North Country: Interview with Niki Caro

One of the extraordinary aspects of Niki Caro’s Whale Rider was that it explored the culture of an indigenous society that was not her own with true empathy.

Niki’s first film, Memory and Desire, also delved into an unfamiliar culture and told an intricate and tragic love story with wonderful clarity and heart. When I met with her about North Country, she had a remarkable passion for it. She was immediately as connected and committed to it as I was. Niki’s ability to convey complex emotional stories in a way that is never melodramatic. Her tone is always genuine, very organic.

On Josie Aimes (Lead Character, played by Charlize Theron)

When Josey Aimes takes a stand against the mining company where she works, she isn’t looking to become a leader or make a statement. She just wants what every parent wants, to make a decent life for herself and her family. It starts out just that basic and personal. She doesn’t realize she is launching herself into the battle of her life.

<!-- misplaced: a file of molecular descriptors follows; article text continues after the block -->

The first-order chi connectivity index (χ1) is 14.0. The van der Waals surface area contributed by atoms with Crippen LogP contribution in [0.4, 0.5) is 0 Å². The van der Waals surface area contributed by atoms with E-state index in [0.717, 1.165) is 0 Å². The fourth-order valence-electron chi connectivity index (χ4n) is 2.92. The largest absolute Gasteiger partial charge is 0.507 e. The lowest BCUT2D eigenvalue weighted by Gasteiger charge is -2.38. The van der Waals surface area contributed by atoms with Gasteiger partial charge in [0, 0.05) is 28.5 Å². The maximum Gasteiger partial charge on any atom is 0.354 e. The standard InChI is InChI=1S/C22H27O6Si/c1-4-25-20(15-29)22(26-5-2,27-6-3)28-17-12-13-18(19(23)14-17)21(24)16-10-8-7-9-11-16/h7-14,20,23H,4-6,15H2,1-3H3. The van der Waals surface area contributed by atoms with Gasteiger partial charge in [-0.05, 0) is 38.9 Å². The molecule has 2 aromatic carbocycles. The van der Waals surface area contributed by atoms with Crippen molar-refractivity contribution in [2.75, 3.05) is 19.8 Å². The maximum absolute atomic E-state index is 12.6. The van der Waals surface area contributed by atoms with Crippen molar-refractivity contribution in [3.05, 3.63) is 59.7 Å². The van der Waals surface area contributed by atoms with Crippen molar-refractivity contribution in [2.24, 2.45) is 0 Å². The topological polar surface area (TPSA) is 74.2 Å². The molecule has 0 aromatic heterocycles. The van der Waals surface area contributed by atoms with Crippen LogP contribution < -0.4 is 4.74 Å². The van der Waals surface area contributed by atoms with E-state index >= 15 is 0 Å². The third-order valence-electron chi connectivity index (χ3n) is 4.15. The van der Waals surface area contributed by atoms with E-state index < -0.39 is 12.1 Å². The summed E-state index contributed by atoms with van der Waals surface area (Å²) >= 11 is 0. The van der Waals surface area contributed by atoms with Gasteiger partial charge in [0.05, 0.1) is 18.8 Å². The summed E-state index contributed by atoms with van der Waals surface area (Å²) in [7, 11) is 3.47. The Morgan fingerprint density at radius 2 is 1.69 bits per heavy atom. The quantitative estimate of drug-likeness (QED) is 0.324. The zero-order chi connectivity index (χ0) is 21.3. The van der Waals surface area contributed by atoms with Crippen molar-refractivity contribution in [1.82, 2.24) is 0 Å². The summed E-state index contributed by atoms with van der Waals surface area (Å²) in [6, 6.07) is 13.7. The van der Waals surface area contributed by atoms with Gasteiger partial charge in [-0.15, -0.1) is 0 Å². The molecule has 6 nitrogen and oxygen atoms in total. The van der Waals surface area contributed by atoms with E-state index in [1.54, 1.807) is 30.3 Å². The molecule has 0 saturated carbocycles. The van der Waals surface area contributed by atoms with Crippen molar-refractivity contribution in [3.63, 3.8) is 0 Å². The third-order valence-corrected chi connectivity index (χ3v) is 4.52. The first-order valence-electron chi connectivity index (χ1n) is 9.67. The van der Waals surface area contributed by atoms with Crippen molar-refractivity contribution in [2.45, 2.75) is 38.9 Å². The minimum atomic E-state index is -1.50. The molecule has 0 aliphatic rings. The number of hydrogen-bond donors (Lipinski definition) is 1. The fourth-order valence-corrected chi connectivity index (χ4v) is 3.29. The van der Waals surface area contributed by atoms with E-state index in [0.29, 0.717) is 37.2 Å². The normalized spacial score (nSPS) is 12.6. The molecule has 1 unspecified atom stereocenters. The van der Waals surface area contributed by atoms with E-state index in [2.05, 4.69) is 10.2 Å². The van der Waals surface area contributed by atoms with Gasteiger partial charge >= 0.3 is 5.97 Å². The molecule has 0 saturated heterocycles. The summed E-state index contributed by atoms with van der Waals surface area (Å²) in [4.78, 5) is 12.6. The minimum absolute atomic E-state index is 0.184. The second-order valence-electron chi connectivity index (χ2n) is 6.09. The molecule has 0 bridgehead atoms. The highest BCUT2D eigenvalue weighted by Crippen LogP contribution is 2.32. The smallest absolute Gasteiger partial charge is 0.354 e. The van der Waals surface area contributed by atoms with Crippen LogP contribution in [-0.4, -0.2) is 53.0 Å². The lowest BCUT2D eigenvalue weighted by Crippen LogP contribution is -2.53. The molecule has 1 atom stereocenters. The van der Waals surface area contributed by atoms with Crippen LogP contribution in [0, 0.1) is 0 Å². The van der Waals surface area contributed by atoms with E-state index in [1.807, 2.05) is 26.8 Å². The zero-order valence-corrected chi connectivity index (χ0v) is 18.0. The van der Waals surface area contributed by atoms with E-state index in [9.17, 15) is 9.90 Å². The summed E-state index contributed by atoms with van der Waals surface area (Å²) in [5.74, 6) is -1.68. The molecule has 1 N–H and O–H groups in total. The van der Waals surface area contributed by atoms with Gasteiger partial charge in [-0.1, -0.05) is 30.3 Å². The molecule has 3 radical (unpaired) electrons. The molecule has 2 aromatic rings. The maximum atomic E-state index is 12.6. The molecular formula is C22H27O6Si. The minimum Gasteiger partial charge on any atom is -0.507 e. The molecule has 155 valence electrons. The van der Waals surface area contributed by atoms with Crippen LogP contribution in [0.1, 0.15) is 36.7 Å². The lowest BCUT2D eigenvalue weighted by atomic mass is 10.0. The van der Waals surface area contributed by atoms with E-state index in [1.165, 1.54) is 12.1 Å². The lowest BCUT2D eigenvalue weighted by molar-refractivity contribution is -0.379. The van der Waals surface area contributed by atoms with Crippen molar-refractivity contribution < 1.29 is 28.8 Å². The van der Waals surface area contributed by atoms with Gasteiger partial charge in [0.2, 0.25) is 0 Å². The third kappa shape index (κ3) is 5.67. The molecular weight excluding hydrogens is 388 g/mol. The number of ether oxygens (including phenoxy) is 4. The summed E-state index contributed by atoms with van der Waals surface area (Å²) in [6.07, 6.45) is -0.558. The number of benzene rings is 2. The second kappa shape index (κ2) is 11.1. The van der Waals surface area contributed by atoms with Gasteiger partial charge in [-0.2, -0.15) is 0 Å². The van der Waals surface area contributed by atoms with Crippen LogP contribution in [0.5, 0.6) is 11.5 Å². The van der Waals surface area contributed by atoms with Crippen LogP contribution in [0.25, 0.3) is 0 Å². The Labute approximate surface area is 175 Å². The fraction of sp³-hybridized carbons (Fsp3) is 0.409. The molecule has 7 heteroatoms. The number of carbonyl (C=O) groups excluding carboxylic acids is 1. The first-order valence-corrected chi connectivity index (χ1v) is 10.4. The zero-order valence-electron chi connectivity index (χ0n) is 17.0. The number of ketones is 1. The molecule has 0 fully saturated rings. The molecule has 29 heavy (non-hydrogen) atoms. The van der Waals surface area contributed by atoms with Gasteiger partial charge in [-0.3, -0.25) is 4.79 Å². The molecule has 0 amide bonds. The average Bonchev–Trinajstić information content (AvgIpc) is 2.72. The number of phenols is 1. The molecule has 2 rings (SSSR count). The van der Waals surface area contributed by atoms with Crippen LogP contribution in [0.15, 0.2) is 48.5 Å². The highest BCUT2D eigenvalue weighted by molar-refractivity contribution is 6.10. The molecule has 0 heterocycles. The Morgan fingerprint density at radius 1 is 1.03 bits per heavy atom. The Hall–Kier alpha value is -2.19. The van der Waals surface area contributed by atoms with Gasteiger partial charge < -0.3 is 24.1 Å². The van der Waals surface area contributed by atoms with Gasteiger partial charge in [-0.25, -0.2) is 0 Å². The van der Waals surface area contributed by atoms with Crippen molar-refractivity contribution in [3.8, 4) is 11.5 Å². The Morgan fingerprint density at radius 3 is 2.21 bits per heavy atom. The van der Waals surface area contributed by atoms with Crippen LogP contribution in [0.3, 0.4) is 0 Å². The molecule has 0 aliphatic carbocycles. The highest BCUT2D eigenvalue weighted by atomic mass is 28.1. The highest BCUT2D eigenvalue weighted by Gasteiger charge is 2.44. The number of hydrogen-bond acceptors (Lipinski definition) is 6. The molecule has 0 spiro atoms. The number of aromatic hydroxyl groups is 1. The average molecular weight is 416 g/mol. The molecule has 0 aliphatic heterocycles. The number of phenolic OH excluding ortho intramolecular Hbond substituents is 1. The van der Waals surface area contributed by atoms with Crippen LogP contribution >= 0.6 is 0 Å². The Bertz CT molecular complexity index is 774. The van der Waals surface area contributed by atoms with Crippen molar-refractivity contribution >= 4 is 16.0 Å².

In part because of Josey’s own personal history, some of which will come to light in the course of event, you begin to understand why she acts as she does, why it is so important for her to fight this case and why it’s just not an option for her to put up with the abuse as some of the other women choose to do.

Josey has a difficult relationship with her father. His initial rancor towards her and then his gradual comprehension of what things are like from her side; Josey’s struggle as a single mother, and in particular with her teenage son who suffers the fallout of her lawsuit from the other kids at school; her friendship with the other women and their growing opposition to her once she decides to take on the establishment; and the tense interplay between Josey and Bobby Sharp. There’s a lot of electrical current that passes between these people.

Sexual Harassment

In the movie, there’s a steady stream of insults, innuendo, vulgar remarks and pranks that tread and often push the line between locker-room humor and out-and-out harassment. The mine is like a free zone for them, where they can say and do things they might not say or do in town. The way they see it, these women have invaded their territory. If they don’t like it, they can quit.

Gray Area